The salesperson showed us the little slot in front of the cupholders that the key fob is dropped into.  Charlie followed his instructions, and he heard the  roar of the engine. He stopped at the hardware store on the way home and replaced the batteries in the fob.

The ladies could have all had things to do on a beautiful weekend.  They gave that up to visit and call me.  Good Friends.

I am pretty sure the young salesman from the FORD garage  doesn’t regularly go on service calls to help customers. He is the champion of the story by far. Good service.

And Dave can be my chaueffer any time.

Published by Carol Clupny, author The Ribbon of Road Ahead: One Woman's Remarkable Journey with Parkinson's Disease

I am a middle aged woman with Parkinson's Disease. When I was first diagnosed I spent a lot of time researching the disease. Seeing a video of a man in the advanced stages of the disease attempting to get out of his chair and then "freezing" as he tried to walk across the room got me off my butt and moving. Great adventures on the Camino de Santiago and with TEAM Pedaling for Parkinson's across IOWA, as well as the day to day adventures of life have lead me to writing. My first novel, a memoir, was published early 2019. It is called, you got it THE RIBBON OF ROAD AHEAD. Living with the degenerative neurological disease Parkinson's, ULTREIA is a word that guides me. I have chosen it as the name of my business ULTREIA BOOKS. It comes from Latin and old French and means "unfailing courage". In the old days, pilgrims would call "Ultreïa" to each other as encouragement "Go up, go further!" Nowadays we would say "You can do this thing". It takes courage to live with Parkinson's. May I face each day with unfailing courage. Ab Here is more about me; I was living an active lifestyle riding horses, hiking, climbing and snow skiing when at age fifty she was diagnosed with Parkinsons. Retiring from her career as a speech-language pathologist she decided to “take to the road” to battle the disease. Her first steps, walking out her door to the mailbox, lead to trekking over 1000 miles of pilgrimage trails on the Camino de Santiago in France and Spain. A dusty bike discovered in the garage resulted in four rides on the Des Moines Register’s Annual Great Bike Ride Across Iowa with the Pedaling for Parkinsons Team. These adventures inspired her to write a memoir The Ribbon of Road Ahead: One Woman’s Remarkable Journey with Parkinson’s Disease. Carol blogs about her everyday life as a middle-aged woman in the mid-stages of Parkinson’s disease. Her honest, humorous and casual narrative style brings the reader to an intimate understanding of Carol’s resilience and acceptance. Her blog, sharing the name of her book ”The Ribbon of Road Ahead” can be found at www.ultreiablog.org After completing a Masters of Science in Speech Pathology from Eastern Washington University Carol received certification in School Leadership and Administration from Lewis and Clark College. She provided speech pathology services and was a program director for 32 years in the wide geographic expanse of eastern Oregon. Active in the Oregon Speech-Language and Hearing Association she received honors of the association and the presidential award for her work on recruitment and retention of speech and hearing professionals. Carol presented numerous papers and projects at local, state and regional professional conferences. She was appointed by Governor Ted Kulongoski to two terms of the Oregon Board of Examiners of Speech Pathology and Audiology, the state’s licencing and consumer protection agency. Since her diagnosis in 2008, Carol has become active in the Parkinson’s Community as an advocate, an Ambassador for the Davis Phinney Foundation and support group facilitator for Parkinson's Resources of Oregon. She was appointed the regional patient representative for the Parkinson's Foundation’s Women with PD TALK study. In September of 2019 the Michael J Fox Foundation selected Carol to participate in the Parkinson’s Policy Forum in Washington DC. As an attendee at the World Parkinson Congress in 2016 in Portand, Oregon, Carol presnted a poster session examining the decision making process for patients considering deep brain stimulaiton. At the 2019 WPC in Kyoto, Japan she presented a poster on vision concerns of women with PD and lead small group discussions. Her book The Ribbon of Road Ahead has provided many speaking opportunities for Carol. In 2019 and early 2020 she visited 24 support groups in Washington, Idaho, Oregon and California to share her thoughts on living well with the disease. In addition, she has presented talks for The Center on Aging in San Francisco, Parkinson's Place in Las Vegas, Northwest Parkinson's Foundation in Richland WA and virtually through their HOPE online program. In late 2020 she rejuvenated her voice and narrated her book. It became available as an audio book in 2021. As part of this project she read stories over the airwaves on RadioParkies Australia with DJ Madonna and in Great Britain with DJ Johnny Parky. She and her husband Charlie have two adult sons. They live on a small hobby farm in eastern Oregon. Contact Information: Carol Clupny PO BOX 128, Hermiston, OR 97838 caclupny@gmail.com (541) 720-4256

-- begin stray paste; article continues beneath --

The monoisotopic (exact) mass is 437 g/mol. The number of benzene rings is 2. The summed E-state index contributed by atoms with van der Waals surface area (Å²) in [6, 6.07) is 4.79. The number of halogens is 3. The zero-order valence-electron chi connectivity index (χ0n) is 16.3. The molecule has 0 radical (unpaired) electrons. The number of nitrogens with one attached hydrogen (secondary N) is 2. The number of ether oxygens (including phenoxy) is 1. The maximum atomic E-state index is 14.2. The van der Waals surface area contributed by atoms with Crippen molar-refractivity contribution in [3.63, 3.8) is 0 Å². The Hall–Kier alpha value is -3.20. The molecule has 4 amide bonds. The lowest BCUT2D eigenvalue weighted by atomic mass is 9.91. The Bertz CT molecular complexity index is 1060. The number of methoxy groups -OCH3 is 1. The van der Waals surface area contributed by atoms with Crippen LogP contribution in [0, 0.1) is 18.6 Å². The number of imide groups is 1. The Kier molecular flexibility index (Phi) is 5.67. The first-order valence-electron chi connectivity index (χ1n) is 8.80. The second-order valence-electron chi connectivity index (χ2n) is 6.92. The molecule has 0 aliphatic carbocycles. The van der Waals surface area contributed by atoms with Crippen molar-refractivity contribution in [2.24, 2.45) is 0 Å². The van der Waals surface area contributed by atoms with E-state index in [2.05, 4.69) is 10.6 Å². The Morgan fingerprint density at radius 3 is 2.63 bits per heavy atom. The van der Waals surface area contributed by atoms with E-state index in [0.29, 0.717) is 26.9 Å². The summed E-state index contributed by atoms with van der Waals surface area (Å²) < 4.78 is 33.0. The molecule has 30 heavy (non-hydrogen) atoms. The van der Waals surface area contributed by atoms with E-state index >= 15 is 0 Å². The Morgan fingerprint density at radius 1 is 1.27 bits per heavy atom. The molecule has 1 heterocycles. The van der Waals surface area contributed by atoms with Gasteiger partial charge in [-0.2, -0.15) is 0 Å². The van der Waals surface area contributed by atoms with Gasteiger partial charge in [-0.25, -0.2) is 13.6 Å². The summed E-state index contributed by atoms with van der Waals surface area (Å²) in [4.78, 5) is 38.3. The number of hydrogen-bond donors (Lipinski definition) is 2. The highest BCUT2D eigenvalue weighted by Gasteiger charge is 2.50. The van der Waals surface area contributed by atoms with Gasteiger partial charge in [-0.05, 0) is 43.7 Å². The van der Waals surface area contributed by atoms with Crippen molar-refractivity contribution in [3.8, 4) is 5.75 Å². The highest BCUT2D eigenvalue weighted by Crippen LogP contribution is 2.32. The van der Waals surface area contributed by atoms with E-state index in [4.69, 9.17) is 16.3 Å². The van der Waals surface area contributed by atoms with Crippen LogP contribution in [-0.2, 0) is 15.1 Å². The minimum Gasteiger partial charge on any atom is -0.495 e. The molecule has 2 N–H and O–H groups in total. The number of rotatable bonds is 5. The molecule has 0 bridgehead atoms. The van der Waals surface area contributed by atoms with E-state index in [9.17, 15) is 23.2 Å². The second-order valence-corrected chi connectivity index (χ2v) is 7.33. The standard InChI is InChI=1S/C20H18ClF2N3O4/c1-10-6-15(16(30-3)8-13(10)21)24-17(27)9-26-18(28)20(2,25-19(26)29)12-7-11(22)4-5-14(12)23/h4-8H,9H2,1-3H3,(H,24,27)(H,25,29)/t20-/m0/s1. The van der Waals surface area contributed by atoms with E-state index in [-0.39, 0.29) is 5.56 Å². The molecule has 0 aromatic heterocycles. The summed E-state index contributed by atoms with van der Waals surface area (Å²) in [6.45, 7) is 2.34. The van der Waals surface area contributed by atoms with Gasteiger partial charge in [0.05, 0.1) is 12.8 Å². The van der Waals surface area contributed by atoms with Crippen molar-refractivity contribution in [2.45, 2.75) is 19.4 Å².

5 thoughts on “Good Friends Good Service May 7, 2021

  1. A great way to start my day ! Thanks for the delightful stories just when I needed them.

  2. Your journal was informing….. sounds like you have a great support team. Chuckle….that key fob part I’ll have to check it out…… no Ford here, but maybe location is universal? Happy Mother’s Day.

  3. Happy Mother’s Day, my friend. You and Charlie have a way of making the sweetest lemonade out of the sourest lemons. You attract the best people!

  4. Hey Carol, I finally got around to read your post. Your description of how beautifully stacked cloths and neatly sorted art utensils seem to have a life of their own made my day! I love your humor, it’s very special.